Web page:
Saturday, September 24, 2011

Post # 172 Bet You Had No Idea How Many Kids Go Hungry in My Town, or Yours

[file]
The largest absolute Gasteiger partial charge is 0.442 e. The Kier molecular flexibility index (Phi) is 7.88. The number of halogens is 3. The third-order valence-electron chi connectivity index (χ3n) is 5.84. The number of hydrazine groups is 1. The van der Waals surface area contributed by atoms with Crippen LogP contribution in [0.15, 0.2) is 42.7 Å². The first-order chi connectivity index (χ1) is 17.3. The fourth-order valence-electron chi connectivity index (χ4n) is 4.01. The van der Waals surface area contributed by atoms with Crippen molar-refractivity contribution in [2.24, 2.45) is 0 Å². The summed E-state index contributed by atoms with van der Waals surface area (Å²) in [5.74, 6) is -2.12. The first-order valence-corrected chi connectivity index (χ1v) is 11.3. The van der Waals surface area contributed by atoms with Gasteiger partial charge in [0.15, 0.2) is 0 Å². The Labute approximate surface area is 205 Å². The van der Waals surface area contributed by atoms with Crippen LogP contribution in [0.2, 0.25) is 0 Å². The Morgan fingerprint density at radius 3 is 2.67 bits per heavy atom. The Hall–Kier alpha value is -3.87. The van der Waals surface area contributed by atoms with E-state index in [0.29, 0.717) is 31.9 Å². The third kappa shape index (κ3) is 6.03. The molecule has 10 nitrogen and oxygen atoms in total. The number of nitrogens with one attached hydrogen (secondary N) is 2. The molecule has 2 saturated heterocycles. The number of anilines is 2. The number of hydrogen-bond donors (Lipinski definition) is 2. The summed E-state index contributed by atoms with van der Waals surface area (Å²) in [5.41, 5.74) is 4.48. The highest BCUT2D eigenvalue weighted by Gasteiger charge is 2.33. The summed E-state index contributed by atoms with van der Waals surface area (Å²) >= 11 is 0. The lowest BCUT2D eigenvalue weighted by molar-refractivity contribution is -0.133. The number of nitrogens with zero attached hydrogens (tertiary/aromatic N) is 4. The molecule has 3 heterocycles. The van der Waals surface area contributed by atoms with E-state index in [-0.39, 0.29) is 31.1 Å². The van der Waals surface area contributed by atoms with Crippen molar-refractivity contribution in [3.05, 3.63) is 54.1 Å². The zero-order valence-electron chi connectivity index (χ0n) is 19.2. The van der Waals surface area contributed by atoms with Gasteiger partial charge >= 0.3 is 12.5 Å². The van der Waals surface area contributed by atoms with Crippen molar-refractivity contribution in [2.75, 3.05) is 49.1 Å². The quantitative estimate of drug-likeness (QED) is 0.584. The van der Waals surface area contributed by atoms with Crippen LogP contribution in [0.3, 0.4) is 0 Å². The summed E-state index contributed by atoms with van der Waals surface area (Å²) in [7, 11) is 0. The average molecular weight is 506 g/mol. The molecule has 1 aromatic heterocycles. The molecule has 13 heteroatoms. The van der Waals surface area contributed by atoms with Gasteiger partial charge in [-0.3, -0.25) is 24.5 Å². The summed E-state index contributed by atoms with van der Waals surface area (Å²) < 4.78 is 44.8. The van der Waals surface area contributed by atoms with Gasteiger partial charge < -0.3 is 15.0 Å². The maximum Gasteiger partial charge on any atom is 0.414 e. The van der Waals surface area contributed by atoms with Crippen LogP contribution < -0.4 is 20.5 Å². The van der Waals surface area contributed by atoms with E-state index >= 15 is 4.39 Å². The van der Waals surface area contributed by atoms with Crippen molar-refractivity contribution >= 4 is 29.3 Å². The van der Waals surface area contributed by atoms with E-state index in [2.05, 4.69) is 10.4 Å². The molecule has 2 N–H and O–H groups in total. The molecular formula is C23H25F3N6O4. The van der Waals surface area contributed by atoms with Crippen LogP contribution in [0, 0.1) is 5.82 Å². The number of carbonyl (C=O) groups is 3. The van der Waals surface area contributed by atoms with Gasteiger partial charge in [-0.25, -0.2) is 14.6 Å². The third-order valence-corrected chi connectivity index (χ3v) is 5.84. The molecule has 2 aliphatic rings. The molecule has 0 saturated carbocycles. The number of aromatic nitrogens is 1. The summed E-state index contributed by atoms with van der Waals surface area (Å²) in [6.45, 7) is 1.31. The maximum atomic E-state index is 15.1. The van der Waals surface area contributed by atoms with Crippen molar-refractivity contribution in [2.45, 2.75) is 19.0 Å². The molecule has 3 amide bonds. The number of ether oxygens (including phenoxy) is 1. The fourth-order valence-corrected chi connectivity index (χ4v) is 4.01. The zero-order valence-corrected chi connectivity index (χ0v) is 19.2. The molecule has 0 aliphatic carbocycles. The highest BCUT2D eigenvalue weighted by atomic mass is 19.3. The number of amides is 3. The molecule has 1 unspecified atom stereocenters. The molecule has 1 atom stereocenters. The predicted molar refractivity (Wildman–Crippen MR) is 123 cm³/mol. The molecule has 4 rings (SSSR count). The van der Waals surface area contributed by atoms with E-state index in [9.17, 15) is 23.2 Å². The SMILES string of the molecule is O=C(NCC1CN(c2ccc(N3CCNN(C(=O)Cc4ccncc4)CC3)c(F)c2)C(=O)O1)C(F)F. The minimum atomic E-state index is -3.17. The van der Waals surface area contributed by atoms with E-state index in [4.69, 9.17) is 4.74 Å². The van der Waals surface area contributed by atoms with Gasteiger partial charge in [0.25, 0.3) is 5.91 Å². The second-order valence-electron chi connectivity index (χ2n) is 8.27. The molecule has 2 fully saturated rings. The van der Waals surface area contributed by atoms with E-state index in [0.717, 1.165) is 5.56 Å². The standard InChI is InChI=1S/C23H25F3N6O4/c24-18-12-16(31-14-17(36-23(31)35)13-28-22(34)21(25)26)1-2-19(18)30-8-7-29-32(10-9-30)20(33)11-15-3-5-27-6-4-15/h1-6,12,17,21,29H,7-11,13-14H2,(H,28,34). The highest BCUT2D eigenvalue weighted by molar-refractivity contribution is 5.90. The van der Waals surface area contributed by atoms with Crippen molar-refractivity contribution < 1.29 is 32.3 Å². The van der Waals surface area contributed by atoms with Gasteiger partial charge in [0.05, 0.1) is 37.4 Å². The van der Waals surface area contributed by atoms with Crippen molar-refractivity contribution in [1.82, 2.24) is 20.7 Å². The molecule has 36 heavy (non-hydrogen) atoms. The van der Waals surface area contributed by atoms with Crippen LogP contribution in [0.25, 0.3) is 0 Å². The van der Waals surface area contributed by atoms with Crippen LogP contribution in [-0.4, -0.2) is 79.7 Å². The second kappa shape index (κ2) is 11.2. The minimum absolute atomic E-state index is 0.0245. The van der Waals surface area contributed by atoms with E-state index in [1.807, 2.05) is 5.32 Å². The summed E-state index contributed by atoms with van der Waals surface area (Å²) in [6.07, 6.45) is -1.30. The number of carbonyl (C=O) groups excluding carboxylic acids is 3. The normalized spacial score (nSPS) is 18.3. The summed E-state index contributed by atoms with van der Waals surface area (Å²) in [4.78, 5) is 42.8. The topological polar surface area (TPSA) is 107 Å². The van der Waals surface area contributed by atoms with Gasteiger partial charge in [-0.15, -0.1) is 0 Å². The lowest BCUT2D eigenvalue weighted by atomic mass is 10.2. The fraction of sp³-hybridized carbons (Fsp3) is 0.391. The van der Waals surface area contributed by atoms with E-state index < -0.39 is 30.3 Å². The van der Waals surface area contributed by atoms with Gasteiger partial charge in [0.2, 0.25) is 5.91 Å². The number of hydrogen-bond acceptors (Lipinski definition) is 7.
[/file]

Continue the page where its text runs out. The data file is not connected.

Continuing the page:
Backpacks provide bounty Amarillo Globe-News  <-------- click here for an awesome story about people helping hungry kids.  YOU COULD DO THIS TOO!  I grew up in a era of history where don't ask don't tell went for just a whole lot of issues.  Shoving issues under the rug was just what was done.  There were lots of elephants in the room of every household in town.  Child Abuse? never heard of it    Hunger? nope   Sexual assault? SHHHH   Mental illness? Good Lord, NO, you didn't talk about it   Homosexuality?   Are you kidding me? My favorite aunt was gay and I didn't know she was gay, even though she lived with another woman, until I was in my early twenties in the 70's and heard my mom refer to her sister and partner as those fruity people and I asked what did that mean.  I have no idea what she told me, I doubt she whispered the word homosexual but she got the point across somehow.  I was married to a man for 19 years who I never told anything about my childhood (nor did he tell me about his, however his mother told me some things so I knew his childhood was no walk in the park either but he and I did not talk about it...we learned that "shove it under the rug lesson" well). Anyway, the facts are I did not have an Ozzie and Harriet style childhood.  I had food but not the 4 basic food groups every meal.  My dad was mentally ill in the 1950's when there were no drugs, treatments, therapists, help and on top of that you didn't talk about it.  He worked hard when he could but mostly during my lifetime he could not work.  My mom was a waitress, not in a fancy restaurant where tips were good but in little mom and pop cafes.  She also did ironing for people and sewed for people.  She did everything she could so we could scrape by.  The 1950's and 1960's were really rough for my mom.   She had no family emotional support, or financial support of any kind.  Food stamps? no  There was no one to babysit for her while she worked.  She did the best she could with what she had.  She had the hardest life of anyone I know and we won't go into that here but what I remember of a childhood mostly blocked out was coming home for lunch from elementary when I was 6....and fixing myself something to eat with what I could find....eating catsup on bread, mustard on crackers, Karo syrup poured over torn up toast, oleo on bread, and---my favorite and ate so much I can't look at it any more---peanut butter on crackers.  Those were the things I remember eating daily for a "meal" all through elementary school.  Bologna, potted meat or pickle loaf with Miracle Whip on bread sandwiches were a real treat....really.  When I was just a little bitty girl I could boil spaghetti if we had the noodles (no sauce) and I could make myself tomato soup if we had a can.  I do not remember mac and cheese---that was probably outside of our budget at the time.  This week I called my sister, who is 8 years older than me,  and asked her why we did not eat in the cafeteria.  You know, free lunches for poverty level kids?  She said there was no cafeteria at  our school.  We grew up in Tucumcari, New Mexico....I'm guessing population 5,000 more or less.   I started school in 1960. At that time Tucumcari had 4 elementary schools and none of them had a cafeteria, my sister told me.  There was a cafeteria over between the jr high school and the high school and my sister said that was the only school cafeteria in town.  She guessed elementary kids were bussed there for lunch maybe, but it wasn't us!  I thought I walked home for lunch because we lived 2 blocks from school but after she said that I realized she was right, there was no cafeteria at our elementary school!!!!   Anyway, with this background you can understand why children going hungry strikes a chord with me. I suffer with depression and I still, at age 57, have therapy to deal with issues from my childhood.  I literally can not bear to read about children that are abused, hungry, neglected, uncared for in any way, shape or form.  It hurts me like someone stabbing me with a knife and twisting it and just to hear about a child in need makes me bawl. Really. And reading stories about children in America that are tortured to death, usually at the hands of a parent or step-parent?  Literally drive me so close to the brink of despair that I fear I will be back suffering a mental breakdown again so I just can't read about them.  According to Wikipedia,  In 2008, there were 1,494 child murders in the United States...that is all the searching for stats I could stand to do, but whatever the number, it is pure evil and it breaks my heart that evil things ever happen to a child. It is one of the things I have to deal with.  Hearing about mistreated, neglected children just sends me in such a downward depression spiral that is so unbearable I can not take it.  I have given up reading CNN on line, or listening to the news usually, because there is just so much evil in the world towards children.  Anyway, Last Sunday I bought the newspaper and on the front page was this story...Backpacks provide bounty Amarillo Globe-News .   Last Sunday I just skimmed through the article. I bawled.  I could not even read it word for word , too painful for me, but I did notice the number of kids on the waiting list and that it only takes $133 a year to sponsor one child.  There are 591 children on the waiting list.  591 children.   I started crying and put the paper away and it is still sitting on my dining room table, I was not able to open it up and read anything...not even look at the coupons for which I buy the newspaper.  There is absolutely no reason for a child in a middle of America prosporous town like the one in which I live to go hungry.  I know they do.  I know they do, right now, today, in my town.  I knew it before I saw this article. There is absolultey no reason for it.  I live on social security disability and a small retirement check.  I don't have just a whole lot of extra money but when I saw that article I told my daughter even I could sponsor a child.  There is no reason why every household in this town that is not truly struggling to feed their own could not step up to the plate and help feed less fortunate kids.  There are very few households who could not take some of the access and abundance of items of which we all seem to have and throw a garage sale and use the proceeds to sponsor a child. $133. I bet in your town there are kids that go hungry.  I bet in your town there is a person who could start a program like this.  I bet in your town there are people who could clean out a closet or two and raise enough money to feed a child. I bet in your town it could be you. And I am super proud of my daughter.  She is a psychology major and member of a psychology club.  They meet Monday.  She is going to see if her club could not only volunteer to prepare these bags of food each week but to do some things to raise money for these hungry kids.  Casey, I am so so so so so proud of you for being willing to do something about a cause so dear to my heart.  Right now my feelings are so raw ( I need to get back on my meds) that all I can do is bawl about it, and blog about it, and hope other people will see this need and do something about it too.  (and for all the people who wrote nasty comments on the newspaper website about lazy parents, people using foodstamps and driving expensive cars, etc etc etc please let me just say shut the heck up until you have walked in one of those children's shoes for a year or two)